The Soil Association has signed an open letter to the next Director General of the World Health Organisation (WHO), calling on them to recognise industrial animal farming as a 'global human health issue'.
The charity's letter seeks to highlight the 'rapid increase' in factory farming around the world, fuelled by meat and dairy demand.
The letter argues that “limiting the size and adverse practices of factory farming is central to improving global health.”
It gives three reasons why industrial animal farming should be recognised as a global human health issue.
The Soil Association says that intensive animal farming is a major contributor to the crisis of antibiotic resistance, with over 75% of all antibiotics used in the EU and the United States being administered to farm animals.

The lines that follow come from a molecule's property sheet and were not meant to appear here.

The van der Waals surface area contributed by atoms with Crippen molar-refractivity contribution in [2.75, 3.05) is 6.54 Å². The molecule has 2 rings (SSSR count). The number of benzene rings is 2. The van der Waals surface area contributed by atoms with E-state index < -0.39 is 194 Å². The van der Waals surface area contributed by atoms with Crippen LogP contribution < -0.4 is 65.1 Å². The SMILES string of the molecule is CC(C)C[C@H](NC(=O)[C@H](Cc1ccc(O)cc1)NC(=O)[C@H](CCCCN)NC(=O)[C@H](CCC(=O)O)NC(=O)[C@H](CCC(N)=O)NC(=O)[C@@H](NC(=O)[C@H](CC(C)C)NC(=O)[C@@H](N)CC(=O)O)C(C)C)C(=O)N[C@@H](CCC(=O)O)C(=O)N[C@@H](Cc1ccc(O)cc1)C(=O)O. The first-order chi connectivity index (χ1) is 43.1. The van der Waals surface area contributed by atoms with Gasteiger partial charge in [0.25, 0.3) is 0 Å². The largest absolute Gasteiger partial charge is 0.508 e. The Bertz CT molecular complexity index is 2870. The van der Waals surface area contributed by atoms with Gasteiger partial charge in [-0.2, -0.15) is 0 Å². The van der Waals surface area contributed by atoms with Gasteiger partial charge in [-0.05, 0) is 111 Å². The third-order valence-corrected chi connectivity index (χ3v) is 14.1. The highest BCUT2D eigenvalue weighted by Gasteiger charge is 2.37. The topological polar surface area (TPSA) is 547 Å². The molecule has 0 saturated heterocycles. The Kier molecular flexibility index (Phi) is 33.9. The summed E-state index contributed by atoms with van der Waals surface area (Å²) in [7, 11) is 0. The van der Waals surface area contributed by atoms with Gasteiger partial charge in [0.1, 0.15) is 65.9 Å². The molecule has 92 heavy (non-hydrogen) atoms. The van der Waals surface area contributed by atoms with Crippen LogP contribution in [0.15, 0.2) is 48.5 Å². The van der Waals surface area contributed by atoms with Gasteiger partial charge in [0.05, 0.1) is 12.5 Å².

The environmental charity says industrial animal farming is also implicated in climate change. It says that ruminant animals such as sheep and cows emit methane, a potent greenhouse gas, but the greenhouse emissions associated with producing feed for livestock is also a major factor.
Finally, the letter highlights the fact that the rise in obesity and diet-related diseases can partly be attributed to a significant increase in meat consumption.
The letter urges the WHO to respond to these issues, and proposes a number of recommendations. These include a ban on antibiotics in livestock farming, discouraging governments away from factory farming, encouraging healthy eating with less focus on meat and advocating plant-based diets.